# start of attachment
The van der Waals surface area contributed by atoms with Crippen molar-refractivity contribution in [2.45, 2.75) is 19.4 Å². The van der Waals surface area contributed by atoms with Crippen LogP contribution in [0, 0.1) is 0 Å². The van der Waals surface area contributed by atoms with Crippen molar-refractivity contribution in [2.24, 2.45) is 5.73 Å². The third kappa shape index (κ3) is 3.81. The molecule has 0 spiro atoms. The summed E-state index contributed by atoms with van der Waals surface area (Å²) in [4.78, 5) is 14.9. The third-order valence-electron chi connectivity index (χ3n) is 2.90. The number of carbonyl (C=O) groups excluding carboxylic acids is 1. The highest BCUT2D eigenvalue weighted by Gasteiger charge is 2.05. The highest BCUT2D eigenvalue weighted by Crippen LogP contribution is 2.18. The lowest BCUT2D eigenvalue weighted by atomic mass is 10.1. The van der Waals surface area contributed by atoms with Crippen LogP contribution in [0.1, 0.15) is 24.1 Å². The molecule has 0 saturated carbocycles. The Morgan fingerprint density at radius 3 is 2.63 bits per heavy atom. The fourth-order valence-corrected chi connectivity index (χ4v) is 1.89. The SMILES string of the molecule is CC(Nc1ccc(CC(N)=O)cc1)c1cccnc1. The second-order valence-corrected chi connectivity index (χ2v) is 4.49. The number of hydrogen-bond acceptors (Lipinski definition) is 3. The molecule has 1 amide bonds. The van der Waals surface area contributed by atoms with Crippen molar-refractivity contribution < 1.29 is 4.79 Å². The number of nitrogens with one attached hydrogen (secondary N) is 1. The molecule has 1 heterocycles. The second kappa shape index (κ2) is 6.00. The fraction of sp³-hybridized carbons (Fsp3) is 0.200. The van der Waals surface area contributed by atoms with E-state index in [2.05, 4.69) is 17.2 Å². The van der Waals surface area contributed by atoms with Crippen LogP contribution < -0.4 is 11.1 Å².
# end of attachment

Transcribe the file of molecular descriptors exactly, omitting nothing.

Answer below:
The van der Waals surface area contributed by atoms with Crippen molar-refractivity contribution in [2.45, 2.75) is 19.4 Å². The van der Waals surface area contributed by atoms with Crippen LogP contribution in [0, 0.1) is 0 Å². The van der Waals surface area contributed by atoms with Crippen molar-refractivity contribution in [2.24, 2.45) is 5.73 Å². The third kappa shape index (κ3) is 3.81. The molecule has 0 spiro atoms. The summed E-state index contributed by atoms with van der Waals surface area (Å²) in [4.78, 5) is 14.9. The third-order valence-electron chi connectivity index (χ3n) is 2.90. The number of carbonyl (C=O) groups excluding carboxylic acids is 1. The highest BCUT2D eigenvalue weighted by Gasteiger charge is 2.05. The highest BCUT2D eigenvalue weighted by Crippen LogP contribution is 2.18. The lowest BCUT2D eigenvalue weighted by atomic mass is 10.1. The van der Waals surface area contributed by atoms with Crippen LogP contribution in [0.1, 0.15) is 24.1 Å². The molecule has 0 saturated carbocycles. The Morgan fingerprint density at radius 3 is 2.63 bits per heavy atom. The fourth-order valence-corrected chi connectivity index (χ4v) is 1.89. The SMILES string of the molecule is CC(Nc1ccc(CC(N)=O)cc1)c1cccnc1. The second-order valence-corrected chi connectivity index (χ2v) is 4.49. The number of hydrogen-bond acceptors (Lipinski definition) is 3. The molecule has 1 amide bonds. The van der Waals surface area contributed by atoms with Crippen molar-refractivity contribution < 1.29 is 4.79 Å². The number of nitrogens with one attached hydrogen (secondary N) is 1. The molecule has 1 heterocycles. The second kappa shape index (κ2) is 6.00. The fraction of sp³-hybridized carbons (Fsp3) is 0.200. The van der Waals surface area contributed by atoms with E-state index in [2.05, 4.69) is 17.2 Å². The van der Waals surface area contributed by atoms with Crippen LogP contribution < -0.4 is 11.1 Å².